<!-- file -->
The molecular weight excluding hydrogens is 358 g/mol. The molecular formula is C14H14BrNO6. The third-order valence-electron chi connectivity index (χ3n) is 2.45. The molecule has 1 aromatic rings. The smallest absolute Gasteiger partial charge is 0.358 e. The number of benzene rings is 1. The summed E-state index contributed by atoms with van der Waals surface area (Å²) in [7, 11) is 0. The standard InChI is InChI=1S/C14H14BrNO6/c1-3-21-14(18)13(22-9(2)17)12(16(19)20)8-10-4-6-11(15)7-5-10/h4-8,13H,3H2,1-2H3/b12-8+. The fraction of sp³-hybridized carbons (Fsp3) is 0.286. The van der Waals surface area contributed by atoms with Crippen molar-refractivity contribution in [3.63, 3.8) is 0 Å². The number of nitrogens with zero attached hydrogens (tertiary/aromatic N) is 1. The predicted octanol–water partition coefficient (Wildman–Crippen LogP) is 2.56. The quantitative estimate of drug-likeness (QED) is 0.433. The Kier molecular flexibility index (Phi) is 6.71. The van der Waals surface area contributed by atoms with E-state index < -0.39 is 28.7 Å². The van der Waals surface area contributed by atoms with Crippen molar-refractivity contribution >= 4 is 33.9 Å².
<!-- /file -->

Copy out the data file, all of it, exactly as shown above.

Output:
The molecular weight excluding hydrogens is 358 g/mol. The molecular formula is C14H14BrNO6. The third-order valence-electron chi connectivity index (χ3n) is 2.45. The molecule has 1 aromatic rings. The smallest absolute Gasteiger partial charge is 0.358 e. The number of benzene rings is 1. The summed E-state index contributed by atoms with van der Waals surface area (Å²) in [7, 11) is 0. The standard InChI is InChI=1S/C14H14BrNO6/c1-3-21-14(18)13(22-9(2)17)12(16(19)20)8-10-4-6-11(15)7-5-10/h4-8,13H,3H2,1-2H3/b12-8+. The fraction of sp³-hybridized carbons (Fsp3) is 0.286. The van der Waals surface area contributed by atoms with Crippen molar-refractivity contribution in [3.63, 3.8) is 0 Å². The number of nitrogens with zero attached hydrogens (tertiary/aromatic N) is 1. The predicted octanol–water partition coefficient (Wildman–Crippen LogP) is 2.56. The quantitative estimate of drug-likeness (QED) is 0.433. The Kier molecular flexibility index (Phi) is 6.71. The van der Waals surface area contributed by atoms with E-state index < -0.39 is 28.7 Å². The van der Waals surface area contributed by atoms with Crippen molar-refractivity contribution >= 4 is 33.9 Å².